Ryerson men’s soccer looks to conquer CIS championship

Ryerson's bench looks on.(Sept 19, 2015 - Jordan Mady/Ryersonian Staff)

Ryerson’s bench looks on during their match against the RMC Paladins. (Sept 19, 2015 – Jordan Mady/Ryersonian Staff)


Ryerson’s men’s soccer team beat the Royal Military College Paladins by a score of 3-2 on a rainy Saturday afternoon at Downsview Park.

With the win, the team improved to 6-0-1, a convincing way to start the season but nothing new for the boys in blue and gold. In 2014, the Rams started their season 8-0-0. The year before that featured a regular season without a loss, which included a streak of 11-straight wins.

But as the sun broke through the clouds after their back-and-forth win against RMC, senior members of the club acknowledged their unfinished business.

“The goal is always to win a national tournament,” fifth-year midfielder Martin Dabrowski said. “Last year was a bit of a heart break just not to even make it there.”

After cruising to a 2-0 victory against UOIT in the OUA quarter-finals in October of 2014, the Rams were taken down in the final four by a then-seventh nationally ranked McMaster Marauders squad. The teams were scoreless after 120 grueling minutes, but it was McMaster who punched their ticket to the OUA final with a win in penalty kicks.

Devastation ruled once more when the Rams lost the bronze medal game to cross-town rival University of Toronto Varsity Blues. Defeat by penalty kicks. Again.

The year before, Ryerson visited Fredericton, N.B. for a chance at the CIS national championship. A regulation loss to Laval diverted the Rams to, you guessed it, another penalty kicks loss to Saskatchewan in the consolation semi-final.

Nick Lambis remembers the trip to New Brunswick. It was his first season with the Rams and the Rams’ first visit to the CIS national championships. He said the experience brought great growth to the team.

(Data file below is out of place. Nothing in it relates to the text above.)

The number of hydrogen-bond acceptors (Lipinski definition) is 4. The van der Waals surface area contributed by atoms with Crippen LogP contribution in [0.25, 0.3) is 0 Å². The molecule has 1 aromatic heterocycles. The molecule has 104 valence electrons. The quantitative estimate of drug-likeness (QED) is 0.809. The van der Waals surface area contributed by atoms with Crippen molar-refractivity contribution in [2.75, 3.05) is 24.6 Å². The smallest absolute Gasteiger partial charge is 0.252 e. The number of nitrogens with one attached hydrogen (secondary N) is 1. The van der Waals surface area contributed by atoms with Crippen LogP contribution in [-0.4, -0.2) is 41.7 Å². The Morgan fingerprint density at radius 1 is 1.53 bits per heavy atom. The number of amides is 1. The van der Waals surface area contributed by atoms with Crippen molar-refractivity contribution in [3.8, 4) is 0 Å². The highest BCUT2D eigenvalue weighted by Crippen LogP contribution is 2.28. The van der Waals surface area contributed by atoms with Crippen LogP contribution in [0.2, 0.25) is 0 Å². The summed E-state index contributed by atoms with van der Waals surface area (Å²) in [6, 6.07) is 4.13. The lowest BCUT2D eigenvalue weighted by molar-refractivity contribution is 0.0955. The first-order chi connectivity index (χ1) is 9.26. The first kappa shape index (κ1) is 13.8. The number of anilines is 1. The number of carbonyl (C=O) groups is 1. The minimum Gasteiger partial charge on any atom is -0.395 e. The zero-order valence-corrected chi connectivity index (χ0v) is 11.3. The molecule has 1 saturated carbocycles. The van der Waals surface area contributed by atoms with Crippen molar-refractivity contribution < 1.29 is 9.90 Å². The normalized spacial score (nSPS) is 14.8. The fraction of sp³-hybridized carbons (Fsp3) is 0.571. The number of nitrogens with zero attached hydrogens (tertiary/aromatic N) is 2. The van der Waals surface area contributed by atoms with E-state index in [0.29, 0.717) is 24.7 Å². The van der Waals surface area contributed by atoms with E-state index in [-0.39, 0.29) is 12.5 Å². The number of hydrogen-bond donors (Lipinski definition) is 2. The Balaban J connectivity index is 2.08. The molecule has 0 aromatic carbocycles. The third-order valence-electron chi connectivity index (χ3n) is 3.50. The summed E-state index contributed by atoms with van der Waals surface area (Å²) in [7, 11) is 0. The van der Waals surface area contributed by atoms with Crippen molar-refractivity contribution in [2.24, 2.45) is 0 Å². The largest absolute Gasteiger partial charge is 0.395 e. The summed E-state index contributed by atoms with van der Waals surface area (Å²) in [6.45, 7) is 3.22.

“Ever since then we’ve been the team to look out for in the division,” he said.

The third-year midfielder said this year’s squad is special.

“Now in my third year, I think we have the best team that we’ve had so far,” he said. “The fact that we can put on almost an entirely different lineup and still win games shows the depth that we have, and that’s what you need to win a national title.”

Associate coach Filip Prostran agrees with his midfielder on the topic of depth but not necessarily on drawing from past experience.

“The number one thing is having a short memory … forgetting about a loss and moving onto the next performance. Forgetting about a win, as great as it might be, and moving onto the next moment,” he said.

Even when the team is so highly regarded, Prostran said there’s still room for improvement.

“People always say ‘hey, you’re number two in the country’ … last time I checked, we haven’t won anything. We haven’t won a title, we haven’t won a championship. There’s so much unfinished business,” he said. “We still have a mountain to climb as a program, not only this season, but seasons moving forward.”

But when it comes to winning it all, Prostran said memory is what matters most.

“The beauty of it is that it’s not for me. I had unique opportunity to win a national title as a player and what that does is … I can’t remember the scores of the game, I don’t even know where my [championship] ring is. What I remember is the relationships that are built from that. That team that won gets to live forever. We always go back to it, we always talk about it … and that’s what I want for them. When they’re going to their weddings, when they’re going to each other’s baby showers … That’s the biggest gift a national championship can give.”

The Rams (now 6-1-1) finished the weekend with a 4-1 upset loss to the Queen’s Gaels on Sunday. It was their first loss of the season.

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